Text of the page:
So the next Monday I was back with my friend Lance, Pau-Pau had returned as well and they had fixed the sound problem.  The low end of the double bass was impressive; some pedal notes were bone rattling.  For this set, although they seemed to play fewer of them, they extended the songs to enable more dialogue between the front line.  The end of the set also had a classical-guitar-playing, cowboy-hat-wearing guest ninja.  Not your normal classical guitar, mind you, but amplified, distorted and played with a pick.  This was a great showcase for everyone's great chops and ability for interplay, but I'm more impressed with their songcraft and how well they can glide through a variety of styles.  This night we were denied Ninja Academy's simple genius in exploiting how a bass guitar and drum kit alone can create numerous sonic palettes.  Since both Indo and Outdo are often playing multiple parts anyway, I would have hoped for the extra players to add something different to the mix, not just show that they can match one another note for note, or to offer stylistic, tonal or textural contrast.  In all, however, there was more energy and action this evening than the last (Pau-Pau even crashed into Outdo's drums at one point), but even after an impressive set of duelling solos, tight unison runs and riffs I missed the simple droney-ness of song like "Robot Falls in Love with Computer."  Most impressive of all this night was Donkey Punch, who rocked the house with his nunchaku action on a couple of songs.  Don't get too close to the stage when he's around.

The last night of their residency made up for the lack of texture of the previous show.  First they debuted their new video for "Your Kung Fu Sucks."  Hilarious.  Gongis gets kidnapped, Ninja Academy to the rescue, Donkey Punch whoops ass.  When the music started they were joined this time by long-time collaborator Kendo-Ninja on triggers and samples and then halfway through the set by the guitarist in Protoculture.  Of course it goes without saying that Kendo has always had the right instincts and sounds for playing with Ninja Academy, but the surprise was how the guitarist added just the right counterpoint in both tone and texture.  What I heard coming from him was a sound straight out of mid-80's Siouxsie & the Banshees:  trebly, screechy, reverby and drenched in delay.  He didn't play along with them, trying to match them in tempo or technique.  It was a perfect complement to the Ninja Academy sound, especially with Indo's aggressive bass.  Donkey Punch was back with the nunchucks, and on the last number they hit him with a strobe light for an awesome finale that sent everyone home with their jaws hanging open.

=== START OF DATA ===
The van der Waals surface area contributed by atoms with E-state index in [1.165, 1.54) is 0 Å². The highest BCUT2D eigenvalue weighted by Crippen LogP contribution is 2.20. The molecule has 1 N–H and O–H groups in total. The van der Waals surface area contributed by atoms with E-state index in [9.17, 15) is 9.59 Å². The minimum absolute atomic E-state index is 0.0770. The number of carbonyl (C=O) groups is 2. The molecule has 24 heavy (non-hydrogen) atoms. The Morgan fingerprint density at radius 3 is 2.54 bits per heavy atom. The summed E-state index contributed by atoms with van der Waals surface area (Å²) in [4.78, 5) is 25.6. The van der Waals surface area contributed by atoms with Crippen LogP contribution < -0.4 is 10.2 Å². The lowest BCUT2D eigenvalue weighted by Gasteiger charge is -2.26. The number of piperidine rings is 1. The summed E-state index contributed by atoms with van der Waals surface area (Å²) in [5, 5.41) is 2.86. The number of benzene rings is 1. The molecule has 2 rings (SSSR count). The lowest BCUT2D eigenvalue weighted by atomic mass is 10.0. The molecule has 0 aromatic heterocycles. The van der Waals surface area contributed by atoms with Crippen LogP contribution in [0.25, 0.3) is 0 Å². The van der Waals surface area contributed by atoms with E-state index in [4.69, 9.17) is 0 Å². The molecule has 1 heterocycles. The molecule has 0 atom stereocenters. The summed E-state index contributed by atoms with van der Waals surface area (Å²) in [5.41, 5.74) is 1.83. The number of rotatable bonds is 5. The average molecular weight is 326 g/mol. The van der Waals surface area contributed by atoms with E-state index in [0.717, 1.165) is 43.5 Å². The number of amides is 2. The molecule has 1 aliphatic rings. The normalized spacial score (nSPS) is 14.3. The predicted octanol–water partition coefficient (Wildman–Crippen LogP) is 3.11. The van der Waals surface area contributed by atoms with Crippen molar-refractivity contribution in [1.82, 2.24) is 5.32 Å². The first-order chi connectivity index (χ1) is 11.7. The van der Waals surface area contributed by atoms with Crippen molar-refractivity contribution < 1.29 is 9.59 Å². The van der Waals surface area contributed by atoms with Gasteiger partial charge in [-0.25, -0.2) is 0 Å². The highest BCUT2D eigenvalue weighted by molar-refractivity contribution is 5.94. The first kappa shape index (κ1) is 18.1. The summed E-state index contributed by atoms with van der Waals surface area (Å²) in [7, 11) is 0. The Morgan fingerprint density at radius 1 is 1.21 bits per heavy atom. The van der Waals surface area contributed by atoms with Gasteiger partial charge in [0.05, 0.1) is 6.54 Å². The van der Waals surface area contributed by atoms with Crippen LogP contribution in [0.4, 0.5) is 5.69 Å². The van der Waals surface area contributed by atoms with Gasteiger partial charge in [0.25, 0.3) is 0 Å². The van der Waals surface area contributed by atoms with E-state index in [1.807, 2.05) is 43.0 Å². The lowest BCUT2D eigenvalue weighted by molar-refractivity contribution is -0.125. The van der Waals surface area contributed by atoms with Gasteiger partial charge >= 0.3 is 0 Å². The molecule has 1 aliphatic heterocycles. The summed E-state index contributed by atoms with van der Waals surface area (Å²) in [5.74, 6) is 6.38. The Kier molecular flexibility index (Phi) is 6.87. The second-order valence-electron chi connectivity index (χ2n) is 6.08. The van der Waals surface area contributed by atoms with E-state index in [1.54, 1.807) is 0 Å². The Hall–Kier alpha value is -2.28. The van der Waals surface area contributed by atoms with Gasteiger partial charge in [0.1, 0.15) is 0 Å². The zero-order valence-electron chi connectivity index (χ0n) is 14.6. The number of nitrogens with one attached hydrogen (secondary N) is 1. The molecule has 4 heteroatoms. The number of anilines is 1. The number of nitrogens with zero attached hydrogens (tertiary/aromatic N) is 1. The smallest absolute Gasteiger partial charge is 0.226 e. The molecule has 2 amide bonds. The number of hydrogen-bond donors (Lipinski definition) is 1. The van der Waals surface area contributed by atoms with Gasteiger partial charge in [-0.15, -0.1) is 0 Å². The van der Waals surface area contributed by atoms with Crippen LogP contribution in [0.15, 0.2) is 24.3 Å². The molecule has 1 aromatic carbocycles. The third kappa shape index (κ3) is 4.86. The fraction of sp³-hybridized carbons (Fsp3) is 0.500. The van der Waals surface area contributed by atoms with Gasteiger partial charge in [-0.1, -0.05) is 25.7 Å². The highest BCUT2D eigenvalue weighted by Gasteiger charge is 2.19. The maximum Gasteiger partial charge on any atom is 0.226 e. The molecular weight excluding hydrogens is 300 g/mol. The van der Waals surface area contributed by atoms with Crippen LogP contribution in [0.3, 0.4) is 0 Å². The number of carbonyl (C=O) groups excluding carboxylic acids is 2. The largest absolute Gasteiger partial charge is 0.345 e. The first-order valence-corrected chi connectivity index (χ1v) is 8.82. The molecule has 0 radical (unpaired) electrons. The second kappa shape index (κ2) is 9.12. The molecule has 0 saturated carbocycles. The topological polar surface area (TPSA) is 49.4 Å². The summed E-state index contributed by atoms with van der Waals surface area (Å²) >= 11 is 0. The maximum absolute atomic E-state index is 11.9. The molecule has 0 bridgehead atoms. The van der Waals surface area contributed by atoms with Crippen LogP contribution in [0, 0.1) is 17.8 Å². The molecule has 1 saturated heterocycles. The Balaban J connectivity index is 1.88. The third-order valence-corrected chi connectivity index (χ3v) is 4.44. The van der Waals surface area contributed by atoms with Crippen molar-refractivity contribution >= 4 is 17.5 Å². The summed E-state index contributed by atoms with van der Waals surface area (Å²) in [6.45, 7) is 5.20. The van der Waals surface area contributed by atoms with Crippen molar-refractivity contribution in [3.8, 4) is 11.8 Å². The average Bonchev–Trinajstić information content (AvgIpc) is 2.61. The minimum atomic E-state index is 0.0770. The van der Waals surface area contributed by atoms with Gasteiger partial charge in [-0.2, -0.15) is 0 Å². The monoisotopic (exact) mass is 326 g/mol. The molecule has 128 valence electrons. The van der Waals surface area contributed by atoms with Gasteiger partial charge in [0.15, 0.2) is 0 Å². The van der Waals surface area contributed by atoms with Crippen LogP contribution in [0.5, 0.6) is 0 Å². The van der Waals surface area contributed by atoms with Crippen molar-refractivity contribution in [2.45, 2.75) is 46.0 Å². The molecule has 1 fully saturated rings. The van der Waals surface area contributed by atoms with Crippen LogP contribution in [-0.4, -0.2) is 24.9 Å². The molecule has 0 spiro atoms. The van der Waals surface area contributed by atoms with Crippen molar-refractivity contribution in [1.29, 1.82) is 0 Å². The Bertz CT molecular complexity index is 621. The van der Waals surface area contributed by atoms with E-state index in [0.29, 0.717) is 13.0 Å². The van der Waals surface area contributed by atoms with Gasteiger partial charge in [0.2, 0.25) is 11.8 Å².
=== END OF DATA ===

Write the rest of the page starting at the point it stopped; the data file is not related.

-Mark GEE